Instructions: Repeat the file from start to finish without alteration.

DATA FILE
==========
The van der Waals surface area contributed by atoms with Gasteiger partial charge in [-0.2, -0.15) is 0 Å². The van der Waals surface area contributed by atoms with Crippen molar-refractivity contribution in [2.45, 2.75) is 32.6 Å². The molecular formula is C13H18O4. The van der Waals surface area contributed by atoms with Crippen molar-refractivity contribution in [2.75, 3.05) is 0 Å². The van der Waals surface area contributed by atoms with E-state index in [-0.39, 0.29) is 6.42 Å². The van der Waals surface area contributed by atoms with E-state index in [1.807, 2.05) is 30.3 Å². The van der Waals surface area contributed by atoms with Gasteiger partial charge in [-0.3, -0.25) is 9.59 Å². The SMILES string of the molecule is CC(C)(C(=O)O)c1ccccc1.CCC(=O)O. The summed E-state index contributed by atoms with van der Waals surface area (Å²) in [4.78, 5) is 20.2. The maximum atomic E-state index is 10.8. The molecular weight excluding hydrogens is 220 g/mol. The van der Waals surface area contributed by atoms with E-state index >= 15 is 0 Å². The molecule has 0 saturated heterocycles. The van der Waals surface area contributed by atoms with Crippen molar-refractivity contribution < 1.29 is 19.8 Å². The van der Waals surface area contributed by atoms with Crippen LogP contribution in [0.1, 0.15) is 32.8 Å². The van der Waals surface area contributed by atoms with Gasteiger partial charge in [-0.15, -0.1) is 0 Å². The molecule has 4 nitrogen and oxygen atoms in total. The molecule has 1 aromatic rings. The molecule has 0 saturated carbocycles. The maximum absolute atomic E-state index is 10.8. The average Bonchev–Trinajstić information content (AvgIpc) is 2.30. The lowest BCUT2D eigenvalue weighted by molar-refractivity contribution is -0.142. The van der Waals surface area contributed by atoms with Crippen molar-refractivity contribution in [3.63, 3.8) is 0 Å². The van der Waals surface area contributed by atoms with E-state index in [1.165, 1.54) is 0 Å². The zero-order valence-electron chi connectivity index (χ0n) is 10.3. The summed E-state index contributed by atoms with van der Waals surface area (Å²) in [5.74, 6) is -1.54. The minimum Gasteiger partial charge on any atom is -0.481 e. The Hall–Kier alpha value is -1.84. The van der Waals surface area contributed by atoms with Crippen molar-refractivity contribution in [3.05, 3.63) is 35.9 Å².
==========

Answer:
The van der Waals surface area contributed by atoms with Gasteiger partial charge in [-0.2, -0.15) is 0 Å². The van der Waals surface area contributed by atoms with Crippen molar-refractivity contribution in [2.45, 2.75) is 32.6 Å². The molecular formula is C13H18O4. The van der Waals surface area contributed by atoms with Crippen molar-refractivity contribution in [2.75, 3.05) is 0 Å². The van der Waals surface area contributed by atoms with E-state index in [-0.39, 0.29) is 6.42 Å². The van der Waals surface area contributed by atoms with E-state index in [1.807, 2.05) is 30.3 Å². The van der Waals surface area contributed by atoms with Gasteiger partial charge in [-0.3, -0.25) is 9.59 Å². The SMILES string of the molecule is CC(C)(C(=O)O)c1ccccc1.CCC(=O)O. The summed E-state index contributed by atoms with van der Waals surface area (Å²) in [4.78, 5) is 20.2. The maximum atomic E-state index is 10.8. The molecular weight excluding hydrogens is 220 g/mol. The van der Waals surface area contributed by atoms with E-state index >= 15 is 0 Å². The molecule has 0 saturated heterocycles. The van der Waals surface area contributed by atoms with Crippen molar-refractivity contribution < 1.29 is 19.8 Å². The van der Waals surface area contributed by atoms with Crippen LogP contribution in [0.1, 0.15) is 32.8 Å². The van der Waals surface area contributed by atoms with Gasteiger partial charge in [-0.15, -0.1) is 0 Å². The molecule has 4 nitrogen and oxygen atoms in total. The molecule has 1 aromatic rings. The molecule has 0 saturated carbocycles. The maximum absolute atomic E-state index is 10.8. The average Bonchev–Trinajstić information content (AvgIpc) is 2.30. The lowest BCUT2D eigenvalue weighted by molar-refractivity contribution is -0.142. The van der Waals surface area contributed by atoms with Crippen molar-refractivity contribution in [3.63, 3.8) is 0 Å². The van der Waals surface area contributed by atoms with E-state index in [1.165, 1.54) is 0 Å². The zero-order valence-electron chi connectivity index (χ0n) is 10.3. The summed E-state index contributed by atoms with van der Waals surface area (Å²) in [5.74, 6) is -1.54. The minimum Gasteiger partial charge on any atom is -0.481 e. The Hall–Kier alpha value is -1.84. The van der Waals surface area contributed by atoms with Crippen molar-refractivity contribution in [3.05, 3.63) is 35.9 Å².